- Collaborative Edit of a text document
- The document can have basic styling, include links, images and comments
- The access should be authenticated
- Users can be readers, commentators, editors and owners
- Average document 1 MB
- 100 million users
- Supporting mobile and web applications
Let's assume we will have 50 documents per user, 5 versions on average per user. 5 MB * 50 documents * 100kk = 6 250 000 000 000 ~ 6 TB of storage.
We will have owners, who are able to invite people. The editors can edit the document, and leave comments, but can't invite anyone. Commenters can not edit anything but can leave comments, and edit the delete their own comments as well. Readers can only see the document and comments.
The main challenge of the task is the collaborative edit. The naive solution is to provide the blocking mechanism: while one is editing the document, the others can only observe. This is called a pessimistic lock. We could also detect if the document was edited by another person and show a warning to a user that the changes are going to be rewritten. That is called an optimistic lock. However, those solutions provide a bad user experience, which is not suitable. We need an approach which allows us to truly edit the document in real-time collaboratively. This is a solved problem from the computer science perspective. We need a data structure which can accept the change events and yield the same result even if those events come in a different order. The Operation Transformation algorithm allows doing that. Find an illustration:
So, we're starting with the line "abc". The person on the left is adding an "x" at the first position. The person on the right is deleting a letter at position 3. If we apply both operations we will get "xab" on both sides.
That means we need an event-based protocol to send changes from the client and receive changes from other participants. But surely beforehand we need to request the document itself. So, we will use HTTP operations for accessing the documents and take actions regarding it, like sharing. All the editing operations will go through the secure WebSocket. We can pick JSON-RPC 2.0 protocol for those actions. WebSocket is a bidirectional protocol: when the connection is established the client is sending and receiving the events simultaneously.
Let's talk about data storage. As we have documents, which don't have a lot of relational data, we can pick some NoSQL storage. We can use key-value or document-based. As we want to know what happens inside the document I would pick the document-based DB. We will identify the document by UUID v4 instead of numbers. We will avoid brute-forcing document numbers with it. To support the styling and images, we can pick Markdown to store the document itself and separate binary storage to upload images to. Once the client application encounters the image link in the document it is responsible to download and show it to the user.
Also, given the amount of data going NoSQL will allow scaling relatively easy as we can shard the documents by the first several bytes of the UUID. We will also require a separate database for users and their permissions. Another DB we will use is the Comments database.
Surely, having the data split across 3 databases is discussible. For the pros, this allows to separate the concerns properly and pick the DB technology independently. It also has the advantage of increased fault tolerance: if something goes wrong with comments let's say, we will just not be able to see and edit the comments, but the overall functionality will work. For the cons, it means harder maintenance and higher expertise required if we pick different technologies.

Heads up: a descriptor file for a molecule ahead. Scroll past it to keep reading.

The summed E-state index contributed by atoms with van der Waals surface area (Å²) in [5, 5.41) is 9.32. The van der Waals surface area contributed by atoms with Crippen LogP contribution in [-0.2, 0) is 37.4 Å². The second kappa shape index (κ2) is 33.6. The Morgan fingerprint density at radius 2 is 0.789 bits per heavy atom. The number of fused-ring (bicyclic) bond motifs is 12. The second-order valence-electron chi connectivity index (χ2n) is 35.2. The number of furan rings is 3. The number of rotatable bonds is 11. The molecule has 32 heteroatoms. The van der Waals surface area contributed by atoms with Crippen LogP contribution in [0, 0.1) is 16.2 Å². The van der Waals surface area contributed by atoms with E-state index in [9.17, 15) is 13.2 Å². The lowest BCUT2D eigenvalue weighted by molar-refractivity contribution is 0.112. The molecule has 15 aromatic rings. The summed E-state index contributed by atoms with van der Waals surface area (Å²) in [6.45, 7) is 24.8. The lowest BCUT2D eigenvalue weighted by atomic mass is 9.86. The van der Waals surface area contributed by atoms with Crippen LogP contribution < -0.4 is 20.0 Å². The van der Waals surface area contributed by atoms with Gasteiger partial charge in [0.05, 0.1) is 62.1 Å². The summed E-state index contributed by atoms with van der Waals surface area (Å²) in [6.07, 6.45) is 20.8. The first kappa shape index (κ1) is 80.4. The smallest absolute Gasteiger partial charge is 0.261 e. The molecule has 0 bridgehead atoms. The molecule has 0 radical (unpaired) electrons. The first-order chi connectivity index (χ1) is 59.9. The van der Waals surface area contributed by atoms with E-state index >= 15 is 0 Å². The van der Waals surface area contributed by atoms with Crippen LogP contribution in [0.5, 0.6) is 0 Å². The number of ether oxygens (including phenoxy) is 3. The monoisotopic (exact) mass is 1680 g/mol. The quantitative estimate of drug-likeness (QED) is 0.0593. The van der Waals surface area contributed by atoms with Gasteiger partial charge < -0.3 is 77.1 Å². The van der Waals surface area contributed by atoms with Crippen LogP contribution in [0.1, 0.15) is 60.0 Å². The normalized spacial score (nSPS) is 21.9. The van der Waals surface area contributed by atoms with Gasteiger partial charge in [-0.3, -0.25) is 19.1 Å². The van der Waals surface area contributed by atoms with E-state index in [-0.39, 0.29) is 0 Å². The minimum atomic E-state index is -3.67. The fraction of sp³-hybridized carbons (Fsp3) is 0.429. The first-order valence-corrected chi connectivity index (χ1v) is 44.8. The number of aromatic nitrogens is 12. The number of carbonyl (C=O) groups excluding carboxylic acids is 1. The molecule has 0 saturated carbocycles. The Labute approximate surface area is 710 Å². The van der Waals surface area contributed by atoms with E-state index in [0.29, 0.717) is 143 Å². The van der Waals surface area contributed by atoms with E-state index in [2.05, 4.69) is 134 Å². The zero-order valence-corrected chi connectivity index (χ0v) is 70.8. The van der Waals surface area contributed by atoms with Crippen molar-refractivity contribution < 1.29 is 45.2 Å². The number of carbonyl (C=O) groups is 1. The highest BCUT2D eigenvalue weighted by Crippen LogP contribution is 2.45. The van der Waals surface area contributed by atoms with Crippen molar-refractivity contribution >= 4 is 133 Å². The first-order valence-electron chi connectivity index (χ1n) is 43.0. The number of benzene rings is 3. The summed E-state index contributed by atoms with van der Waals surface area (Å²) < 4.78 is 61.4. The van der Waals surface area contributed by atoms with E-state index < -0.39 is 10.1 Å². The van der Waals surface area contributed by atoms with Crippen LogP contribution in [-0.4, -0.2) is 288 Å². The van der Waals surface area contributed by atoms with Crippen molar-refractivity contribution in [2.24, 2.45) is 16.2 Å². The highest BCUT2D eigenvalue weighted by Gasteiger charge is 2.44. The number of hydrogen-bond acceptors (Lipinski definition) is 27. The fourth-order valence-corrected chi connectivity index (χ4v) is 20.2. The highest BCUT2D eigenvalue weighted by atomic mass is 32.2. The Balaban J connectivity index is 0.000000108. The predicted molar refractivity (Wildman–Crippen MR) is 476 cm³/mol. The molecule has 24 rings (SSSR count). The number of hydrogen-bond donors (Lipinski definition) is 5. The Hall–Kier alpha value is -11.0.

Logic and notifications
It's time to understand how the changes reach the database. We will employ API Gateway to accept both document requests and editing events. All those requests should be authenticated and authorized. If there is no permission for the particular user to edit the document, such a request should not be routed to the Documents Service. If the user is not allowed to see the document at all, then again we should not serve the document. To invite a new user to the document the Auth Service will generate an invite event and pass it to the event queue. A Notification Service will get the notification and gracefully handle it via sending an email, generating a push or doing something else. We will also use the same approach to notify users about comments being resolved or replied to.
We want to make sure that the documents are intact and accessible to the users with the proper rights. We already discussed the permissions and how we are going to use them at the API Gateway level. Although protecting the access logic, those measures are not enough. First of all, we need to make sure all the data at transfer is encrypted to prevent leaking the data. That's why all client communication happens only through HTTPS and WSS: those protocols leverage TLS to encrypt the traffic. We will also need to verify the server identity to avoid MitM attacks. For example, we will use SSL pinning on the mobile device. Ideally, we also want to secure data at rest and encrypt the data storage.
We will use master-slave replication for the database shards. The microservices will be stateless and replicated as well. We will monitor their health and load, and spin up new instances if it is required. We will use an event queue for both the edit events and the notifications to make sure they do reach the users and are not lost in the process.
In order to support the proper document performance, we will shard the databases to balance the load of the nodes. We will also scale the services according to the CPU and Memory consumption metrics. We will include the in-memory cache to improve performance.
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